Pakistan’s Brain Drain: Do We Not Know or Do We Not Care?

Posted on April 2, 2008
Filed Under >Irum Sarfaraz, Pakistanis Abroad, Society
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Irum Sarfaraz

The term brain drain was coined by the spokesmen of the Royal Society of London to describe the outflow of scientists and technologists to the United States and Canada in the early 1950s. Since then the term has become synonymous with human capital or the migration of highly educated individuals from the developing, mostly third world countries, to the developed ones.

Over the past few decades, more since Pakistan has been lurched full throttle into economic and political chaos, the phenomenon has become the bane of the society. The number of repining Pakistanis who wish to settle abroad is rising every year and the ones who are actually capable of breaking loose are coincidentally the educated ones, contributing alarmingly to the growing crisis of the Pakistani brain drain. To leave the country and settle abroad has become the zeitgeist of current day Pakistan.

Unfortunately either the government does not realize the severity of the problem or prefers to brush it under the proverbial rug like so many other issues. The migration of the Pakistani professionals to foreign countries, namely, US, Canada, Australia and New Zealand has increased considerably with young educated and skilled Pakistani such as doctors, IT Experts, scientists and other professional either already gone or planning to leave. The fact that workers from all skill levels are losing or have completely lost faith in the economic future of the country was revealed by the Gallup survey that indicated that even the semi-skilled and unskilled workers want to migrate outside in search of better prospects. 62 percent of the adults who were surveyed expressed the desire to migrate abroad while 38 percent said that they would prefer to settle outside permanently.

It is often thought that the transmittance of funds by the ones who leave the country as a result of brain drain is a good enough substitute for these individuals actually staying in the country and working. But that idea is valid only to a minimal extent as there can be no substitute for services these professionals could be rendering the country by staying within the borders and adding to a far rapid economic, scientific and technological development of the country. Again, that can only happen if the proper infrastructure is provided to them whereby the country could earn manifold the money it receives from transmittance from the migrated workers.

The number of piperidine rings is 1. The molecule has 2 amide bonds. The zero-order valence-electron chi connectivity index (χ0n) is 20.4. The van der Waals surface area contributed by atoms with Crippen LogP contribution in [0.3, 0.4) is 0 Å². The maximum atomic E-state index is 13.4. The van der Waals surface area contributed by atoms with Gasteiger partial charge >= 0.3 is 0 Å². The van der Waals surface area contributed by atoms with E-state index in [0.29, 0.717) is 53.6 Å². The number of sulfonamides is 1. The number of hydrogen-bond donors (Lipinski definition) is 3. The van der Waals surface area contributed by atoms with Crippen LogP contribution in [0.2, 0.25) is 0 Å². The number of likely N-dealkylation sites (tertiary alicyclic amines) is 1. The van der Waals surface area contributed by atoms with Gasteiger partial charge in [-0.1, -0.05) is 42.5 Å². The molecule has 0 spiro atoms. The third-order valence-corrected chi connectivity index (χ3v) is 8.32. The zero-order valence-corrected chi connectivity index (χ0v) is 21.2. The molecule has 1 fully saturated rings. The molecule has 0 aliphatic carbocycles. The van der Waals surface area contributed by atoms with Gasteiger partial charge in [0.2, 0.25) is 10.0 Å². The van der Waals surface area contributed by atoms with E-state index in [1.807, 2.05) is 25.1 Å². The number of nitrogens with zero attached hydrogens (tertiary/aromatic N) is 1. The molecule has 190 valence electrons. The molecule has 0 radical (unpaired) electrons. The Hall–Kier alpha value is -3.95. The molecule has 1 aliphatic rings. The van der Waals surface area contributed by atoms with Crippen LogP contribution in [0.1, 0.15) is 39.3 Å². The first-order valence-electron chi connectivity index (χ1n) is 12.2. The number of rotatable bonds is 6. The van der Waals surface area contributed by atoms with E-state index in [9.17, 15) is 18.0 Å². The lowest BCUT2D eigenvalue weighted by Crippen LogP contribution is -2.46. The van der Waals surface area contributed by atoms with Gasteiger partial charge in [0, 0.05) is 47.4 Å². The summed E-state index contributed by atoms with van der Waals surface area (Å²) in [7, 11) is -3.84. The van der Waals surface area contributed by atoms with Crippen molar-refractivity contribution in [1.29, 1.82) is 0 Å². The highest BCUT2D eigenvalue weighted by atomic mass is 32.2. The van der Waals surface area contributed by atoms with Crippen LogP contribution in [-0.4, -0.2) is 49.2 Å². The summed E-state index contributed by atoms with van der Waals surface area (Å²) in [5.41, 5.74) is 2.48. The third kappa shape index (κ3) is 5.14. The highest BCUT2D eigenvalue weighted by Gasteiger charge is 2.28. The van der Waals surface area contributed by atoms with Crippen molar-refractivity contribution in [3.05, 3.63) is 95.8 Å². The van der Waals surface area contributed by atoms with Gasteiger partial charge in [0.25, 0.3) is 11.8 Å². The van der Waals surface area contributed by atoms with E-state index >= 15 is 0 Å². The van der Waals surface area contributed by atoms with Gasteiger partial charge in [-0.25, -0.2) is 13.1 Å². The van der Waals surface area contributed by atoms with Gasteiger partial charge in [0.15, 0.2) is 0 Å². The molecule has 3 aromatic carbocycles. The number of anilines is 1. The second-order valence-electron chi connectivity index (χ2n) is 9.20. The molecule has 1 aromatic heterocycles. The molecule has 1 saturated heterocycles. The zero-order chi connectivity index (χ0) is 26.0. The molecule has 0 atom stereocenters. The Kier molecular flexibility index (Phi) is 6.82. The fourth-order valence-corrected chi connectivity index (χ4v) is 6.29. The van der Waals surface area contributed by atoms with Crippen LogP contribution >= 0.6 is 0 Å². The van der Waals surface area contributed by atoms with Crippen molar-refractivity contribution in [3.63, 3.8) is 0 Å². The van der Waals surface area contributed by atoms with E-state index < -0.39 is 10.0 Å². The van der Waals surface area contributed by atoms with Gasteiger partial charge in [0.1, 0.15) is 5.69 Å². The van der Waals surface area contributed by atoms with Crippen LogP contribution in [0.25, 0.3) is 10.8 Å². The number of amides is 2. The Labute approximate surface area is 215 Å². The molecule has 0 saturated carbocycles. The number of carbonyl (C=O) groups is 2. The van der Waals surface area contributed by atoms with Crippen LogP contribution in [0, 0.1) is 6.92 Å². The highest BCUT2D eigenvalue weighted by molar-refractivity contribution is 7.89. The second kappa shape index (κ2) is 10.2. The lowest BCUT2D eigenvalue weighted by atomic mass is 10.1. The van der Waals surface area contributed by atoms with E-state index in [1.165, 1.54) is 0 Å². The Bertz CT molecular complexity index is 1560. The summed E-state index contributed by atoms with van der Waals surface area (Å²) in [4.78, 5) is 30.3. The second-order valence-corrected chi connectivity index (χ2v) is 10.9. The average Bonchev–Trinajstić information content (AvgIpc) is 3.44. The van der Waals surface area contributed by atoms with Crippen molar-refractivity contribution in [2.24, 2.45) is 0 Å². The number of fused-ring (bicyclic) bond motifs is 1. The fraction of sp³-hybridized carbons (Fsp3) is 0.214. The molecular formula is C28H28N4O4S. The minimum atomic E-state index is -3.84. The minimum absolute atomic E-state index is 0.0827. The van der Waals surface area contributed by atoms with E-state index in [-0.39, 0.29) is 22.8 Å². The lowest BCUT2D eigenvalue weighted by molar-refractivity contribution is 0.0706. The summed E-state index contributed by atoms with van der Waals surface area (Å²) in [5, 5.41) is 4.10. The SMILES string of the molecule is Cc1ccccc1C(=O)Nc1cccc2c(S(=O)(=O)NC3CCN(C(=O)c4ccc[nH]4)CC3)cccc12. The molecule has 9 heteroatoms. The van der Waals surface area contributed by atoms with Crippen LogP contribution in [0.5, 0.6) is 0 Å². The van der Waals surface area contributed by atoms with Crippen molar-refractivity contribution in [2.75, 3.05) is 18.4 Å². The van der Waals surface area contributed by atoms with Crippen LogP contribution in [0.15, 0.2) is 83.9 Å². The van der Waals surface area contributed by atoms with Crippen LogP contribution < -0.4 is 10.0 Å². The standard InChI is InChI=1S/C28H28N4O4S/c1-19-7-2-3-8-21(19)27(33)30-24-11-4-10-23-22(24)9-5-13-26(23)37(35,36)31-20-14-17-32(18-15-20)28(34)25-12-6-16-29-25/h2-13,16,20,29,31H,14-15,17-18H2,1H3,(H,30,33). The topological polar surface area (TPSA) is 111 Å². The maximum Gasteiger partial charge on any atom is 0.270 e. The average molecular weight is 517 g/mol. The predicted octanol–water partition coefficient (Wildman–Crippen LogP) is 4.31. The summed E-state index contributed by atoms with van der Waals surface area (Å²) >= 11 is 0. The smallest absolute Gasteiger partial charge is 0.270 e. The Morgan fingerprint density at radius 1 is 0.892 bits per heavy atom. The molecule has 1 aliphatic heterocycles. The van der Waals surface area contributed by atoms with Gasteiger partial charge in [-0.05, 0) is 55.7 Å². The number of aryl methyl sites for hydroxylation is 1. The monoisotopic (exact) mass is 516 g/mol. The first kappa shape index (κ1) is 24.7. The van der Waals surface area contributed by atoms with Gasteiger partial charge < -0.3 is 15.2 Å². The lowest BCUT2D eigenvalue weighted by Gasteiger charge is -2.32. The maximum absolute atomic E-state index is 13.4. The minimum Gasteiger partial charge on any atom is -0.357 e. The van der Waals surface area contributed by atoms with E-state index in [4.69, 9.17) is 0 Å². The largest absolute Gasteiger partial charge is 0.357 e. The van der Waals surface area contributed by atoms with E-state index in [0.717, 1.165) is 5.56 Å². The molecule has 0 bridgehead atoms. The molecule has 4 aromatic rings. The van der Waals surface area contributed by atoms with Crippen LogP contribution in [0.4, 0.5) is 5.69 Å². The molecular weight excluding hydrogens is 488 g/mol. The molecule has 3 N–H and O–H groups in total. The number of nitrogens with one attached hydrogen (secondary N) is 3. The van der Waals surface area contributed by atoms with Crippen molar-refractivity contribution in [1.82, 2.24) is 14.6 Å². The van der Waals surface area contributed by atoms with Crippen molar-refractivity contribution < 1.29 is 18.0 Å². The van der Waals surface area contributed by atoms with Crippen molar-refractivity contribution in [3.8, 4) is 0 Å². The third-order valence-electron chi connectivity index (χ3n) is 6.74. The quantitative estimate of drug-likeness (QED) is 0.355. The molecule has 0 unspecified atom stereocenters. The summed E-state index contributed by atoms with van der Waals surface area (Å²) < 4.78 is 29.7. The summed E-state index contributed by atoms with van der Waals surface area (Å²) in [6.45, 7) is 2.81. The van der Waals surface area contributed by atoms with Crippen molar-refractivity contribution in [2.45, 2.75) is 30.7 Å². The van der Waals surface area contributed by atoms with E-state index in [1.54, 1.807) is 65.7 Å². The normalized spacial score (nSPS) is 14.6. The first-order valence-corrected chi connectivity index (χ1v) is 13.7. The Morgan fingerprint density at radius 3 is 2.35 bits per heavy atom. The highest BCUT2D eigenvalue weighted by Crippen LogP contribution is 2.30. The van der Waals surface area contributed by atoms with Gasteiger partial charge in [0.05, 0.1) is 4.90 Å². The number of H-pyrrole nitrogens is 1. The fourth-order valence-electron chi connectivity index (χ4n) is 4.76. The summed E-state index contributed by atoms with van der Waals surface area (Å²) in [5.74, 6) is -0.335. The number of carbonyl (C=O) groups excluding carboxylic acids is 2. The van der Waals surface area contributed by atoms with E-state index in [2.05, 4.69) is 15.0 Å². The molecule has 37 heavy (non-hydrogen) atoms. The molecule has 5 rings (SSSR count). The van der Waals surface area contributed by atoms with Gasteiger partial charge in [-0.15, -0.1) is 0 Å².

According to Dr. Fitzhugh Mullan of George Washington University every doctor who leaves a poor nation leaves a hole that cannot be filled. He says,

“That creates enormous problems for the source country and the educational and health leaders in the country who are attempting to provide healers”.

Research shows that at 20 countries export more than 10 percent of their physician work force to richer nations with nearly no reciprocation as the US exports less than one-tenth of 1 percent of its doctors. Economic factor is primarily responsible for this mass migration of the scientific community from poorer, host countries like Pakistan. In Pakistan the value placed for a scientist with an advanced level degree is Grade 17 which comes with a salary that is totally insufficient to meet the basic requirements of a family. So it is no surprise that the advanced countries are exploiting the situation by offering these individuals far more handsome incentives.

Asif J. Mir writes in ‘Pakistani Think Tank’,

“We cannot achieve long-term economic growth by exporting our human resource. In the new world order, people with knowledge drive economic growth. We talk a lot of poverty alleviation in Pakistan. But who is going to alleviate the poverty-the uncreative bureaucracy that created poverty? Hypothetically, the most talented should lead the people, create wealth and eradicate poverty and corruption”.

Phillip Bonosky, contributing editor of Political Affairs, writes in his book Afghanistan-Washington’s Secret War.

“Pakistan seems to have nothing but problems. Endemic poverty which was Great Britain’s imperial gift to the colonial world-a poverty on which the sun never sets-skilled (badly needed in Pakistan itself) abroad in search for jobs. Hardly any country has suffered more from the brain drain than has Pakistan. Nearly 3,000 (annually) graduates of Pakistan’s medical colleges are jobless; most go abroad. The educated see their future not in their home country but in any country but their own”.

According to a report in the The Observer, London,